Risks Associated With The Choice To Teach Online
Thomas M. Hopewell
Black Hills State University
This article presents findings from a case study related to the risks associated with the choice of traditional, tenure track faculty to teach online. Education offered at a distance via the World Wide Web is on the rise; so too is the demand for university faculty members who will teach those courses. While traditional academic and professional expectations remain unchanged, the new medium presents a new context in which these faculty members live, work, and balance personal and professional decisions. This study provided a multi-dimensional perspective on one college of education’s faculty and administrators as they seek to negotiate this emerging environment. Interviews with faculty, administrators, and faculty peer reviewers were conducted to provide a more complete, triangulated picture of the case.
Within academia there exists a historical tradition of teaching, research, and service, which together represent university faculty member’s academic and professional expectations. Meeting these academic and professional expectations (APE) has been a part of university faculty member’s lives since the earliest days of higher learning (Blackburn and Lawrence 1995; Eckel and King 2004), becoming their primary academic and professional responsibilities.
While the traditions of higher education are firmly rooted in the past, the march of time goes on. With the introduction of web-based teaching environments, a new era in teaching has dawned. The limitations of distance and communication are quickly diminishing and web delivered course work is rapidly expanding. What does this newer model of delivery mean for faculty members? In particular, given the unique risks associated with it, what will this new movement mean for faculty members working to meet academic and professional responsibilities? It is here, at the intersection of these two forces, that this case study proposes to shed light. Data was collected through interviews with faculty, administrators, and (faculty) peer reviewers as a means to develope triangulation and offer as complete a picture of the case as possible.
Review of the literature
Initial inquiry began with an investigation of whether or not teaching online took more or less time. In doing so, an attempt was being made to understand a possible connection between teaching context (online) and the research output of faculty members. This proved to be far too complicated and confounded; the issue of time, it seems, is an oversimplification. Hislop’s (2001) and Visser’s (2000) research supported Wolcott (1997b) and DiBaise’s (2005) assertion that the twin issues of risk and reward are far more important. Each faculty member accepts (knowingly or unknowingly) a set of risks to their professional career as they enter into online teaching. These risks are mediated by institutional contexts as well as personal factors. This calls for a need to more fully understand the choices that faculty members make as they consider teaching online (Wolcott 1999, April). This case study illuminated such a process in a specific context.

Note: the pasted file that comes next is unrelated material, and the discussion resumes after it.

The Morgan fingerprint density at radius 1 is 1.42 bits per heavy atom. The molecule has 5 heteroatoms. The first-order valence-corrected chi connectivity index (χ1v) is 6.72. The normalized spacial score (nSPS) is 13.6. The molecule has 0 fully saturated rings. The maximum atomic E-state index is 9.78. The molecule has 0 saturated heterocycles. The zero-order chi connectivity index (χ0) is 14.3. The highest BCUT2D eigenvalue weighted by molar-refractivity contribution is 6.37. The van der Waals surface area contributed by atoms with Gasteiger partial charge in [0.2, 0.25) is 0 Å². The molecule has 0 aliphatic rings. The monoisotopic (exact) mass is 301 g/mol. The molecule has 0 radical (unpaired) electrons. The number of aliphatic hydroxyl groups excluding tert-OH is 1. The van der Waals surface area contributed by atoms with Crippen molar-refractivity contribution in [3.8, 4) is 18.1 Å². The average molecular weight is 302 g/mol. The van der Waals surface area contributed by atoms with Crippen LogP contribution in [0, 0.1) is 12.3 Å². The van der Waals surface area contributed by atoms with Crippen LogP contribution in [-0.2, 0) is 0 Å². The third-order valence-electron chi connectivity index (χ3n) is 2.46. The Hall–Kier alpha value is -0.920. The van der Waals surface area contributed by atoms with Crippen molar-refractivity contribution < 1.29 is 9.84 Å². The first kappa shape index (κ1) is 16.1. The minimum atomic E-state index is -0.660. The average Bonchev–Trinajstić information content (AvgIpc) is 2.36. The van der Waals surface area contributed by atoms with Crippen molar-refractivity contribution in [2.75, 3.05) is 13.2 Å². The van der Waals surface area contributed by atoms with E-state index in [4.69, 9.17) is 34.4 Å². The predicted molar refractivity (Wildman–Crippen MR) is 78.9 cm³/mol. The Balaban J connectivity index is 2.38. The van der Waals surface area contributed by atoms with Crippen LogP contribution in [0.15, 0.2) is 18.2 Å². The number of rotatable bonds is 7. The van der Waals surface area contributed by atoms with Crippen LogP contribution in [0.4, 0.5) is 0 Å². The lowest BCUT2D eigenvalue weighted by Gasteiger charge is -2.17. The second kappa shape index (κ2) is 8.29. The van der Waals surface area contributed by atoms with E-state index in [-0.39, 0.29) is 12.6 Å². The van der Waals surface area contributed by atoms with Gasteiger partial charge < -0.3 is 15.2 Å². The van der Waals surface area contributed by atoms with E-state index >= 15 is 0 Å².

It has been said that choosing to teach online is a risk/reward decision and is likened unto a sweepstakes, a sweepstakes where winning is not always guaranteed (Wolcott 1997). As universities face the demand for more online courses, and faculty members face departmental pressure to deliver or move courses online, the potential impact this choice may have on careers must be weighed. Assistant and Associate faculty members in particular must carefully consider the potential risks and rewards inherent in teaching online.
Empirical research supports the notion that teaching online involves an increased workload over teaching face to face (Conciecao-Runlee 2001, June; Gastfriend, Gowen, and Layne 2001, November; Wolcott 1997; Wolcott and Haderlie 1996). The risk in devoting more time, potentially significantly more time, to teaching, is the impact this may have on other academic and professional responsibilities. If junior faculty member’s research agenda suffers, there will be a direct and negative effect on future promotion and tenure decisions.
Finally, faculty members who teach online must consider that in general, teaching online is not a well rewarded endeavor. For instance, Wolcott (1997) found that while teaching online was a legitimized teaching activity, it was not well rewarded in terms of status among faculty work. Wolcott (1997) also found that, in institutions lacking strong commitments to distance education, teaching online was not well rewarded in terms of promotion and tenure. This stands in contrast to institutions with a greater commitment to distance education where faculty are more likely to see support and recognition of their participation in online teaching. In other words, the act of teaching online may carry with it a potential stigma in terms of how the instructor is viewed by peers and administrators which could translate into negative effects on promotion and tenure reviews. The collegiality factor was found to be a major factor in traditional promotion and tenure decisions by Mawdsley (1999).